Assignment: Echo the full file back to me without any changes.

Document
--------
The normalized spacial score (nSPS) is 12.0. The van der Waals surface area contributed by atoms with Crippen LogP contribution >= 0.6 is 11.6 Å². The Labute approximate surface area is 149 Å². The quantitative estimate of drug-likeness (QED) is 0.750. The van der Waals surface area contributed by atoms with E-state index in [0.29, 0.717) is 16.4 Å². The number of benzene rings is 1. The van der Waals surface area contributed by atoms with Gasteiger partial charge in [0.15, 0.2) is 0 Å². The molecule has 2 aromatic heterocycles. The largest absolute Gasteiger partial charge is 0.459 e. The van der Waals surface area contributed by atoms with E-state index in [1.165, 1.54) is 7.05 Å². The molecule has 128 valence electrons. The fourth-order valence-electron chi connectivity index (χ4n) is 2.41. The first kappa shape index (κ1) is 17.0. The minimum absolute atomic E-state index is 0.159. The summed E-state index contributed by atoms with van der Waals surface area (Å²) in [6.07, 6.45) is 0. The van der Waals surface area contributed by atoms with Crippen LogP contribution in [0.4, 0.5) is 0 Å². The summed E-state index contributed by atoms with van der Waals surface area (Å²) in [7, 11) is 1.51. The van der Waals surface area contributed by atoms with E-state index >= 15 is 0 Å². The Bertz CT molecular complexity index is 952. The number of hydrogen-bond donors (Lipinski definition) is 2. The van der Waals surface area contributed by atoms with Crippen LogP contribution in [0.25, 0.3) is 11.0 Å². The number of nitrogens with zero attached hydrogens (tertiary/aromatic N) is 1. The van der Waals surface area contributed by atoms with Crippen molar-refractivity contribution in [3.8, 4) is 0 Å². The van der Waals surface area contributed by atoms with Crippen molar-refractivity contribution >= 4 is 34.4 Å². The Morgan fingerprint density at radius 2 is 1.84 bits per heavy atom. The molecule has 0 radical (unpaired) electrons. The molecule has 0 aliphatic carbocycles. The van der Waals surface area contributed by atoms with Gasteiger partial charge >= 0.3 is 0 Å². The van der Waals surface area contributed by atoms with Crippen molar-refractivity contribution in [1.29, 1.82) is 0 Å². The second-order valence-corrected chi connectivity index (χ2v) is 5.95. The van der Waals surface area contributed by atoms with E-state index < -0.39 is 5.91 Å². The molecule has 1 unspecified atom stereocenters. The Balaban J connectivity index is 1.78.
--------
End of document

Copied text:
The normalized spacial score (nSPS) is 12.0. The van der Waals surface area contributed by atoms with Crippen LogP contribution >= 0.6 is 11.6 Å². The Labute approximate surface area is 149 Å². The quantitative estimate of drug-likeness (QED) is 0.750. The van der Waals surface area contributed by atoms with E-state index in [0.29, 0.717) is 16.4 Å². The number of benzene rings is 1. The van der Waals surface area contributed by atoms with Gasteiger partial charge in [0.15, 0.2) is 0 Å². The molecule has 2 aromatic heterocycles. The largest absolute Gasteiger partial charge is 0.459 e. The van der Waals surface area contributed by atoms with E-state index in [1.165, 1.54) is 7.05 Å². The molecule has 128 valence electrons. The fourth-order valence-electron chi connectivity index (χ4n) is 2.41. The first kappa shape index (κ1) is 17.0. The minimum absolute atomic E-state index is 0.159. The summed E-state index contributed by atoms with van der Waals surface area (Å²) in [6.07, 6.45) is 0. The van der Waals surface area contributed by atoms with Crippen LogP contribution in [0.4, 0.5) is 0 Å². The summed E-state index contributed by atoms with van der Waals surface area (Å²) in [7, 11) is 1.51. The van der Waals surface area contributed by atoms with E-state index >= 15 is 0 Å². The Bertz CT molecular complexity index is 952. The number of hydrogen-bond donors (Lipinski definition) is 2. The van der Waals surface area contributed by atoms with Crippen LogP contribution in [0.25, 0.3) is 11.0 Å². The number of nitrogens with zero attached hydrogens (tertiary/aromatic N) is 1. The van der Waals surface area contributed by atoms with Crippen molar-refractivity contribution in [3.8, 4) is 0 Å². The van der Waals surface area contributed by atoms with Crippen molar-refractivity contribution >= 4 is 34.4 Å². The Morgan fingerprint density at radius 2 is 1.84 bits per heavy atom. The molecule has 0 radical (unpaired) electrons. The molecule has 0 aliphatic carbocycles. The van der Waals surface area contributed by atoms with Gasteiger partial charge >= 0.3 is 0 Å². The van der Waals surface area contributed by atoms with Crippen molar-refractivity contribution in [1.29, 1.82) is 0 Å². The second-order valence-corrected chi connectivity index (χ2v) is 5.95. The van der Waals surface area contributed by atoms with E-state index < -0.39 is 5.91 Å². The molecule has 1 unspecified atom stereocenters. The Balaban J connectivity index is 1.78.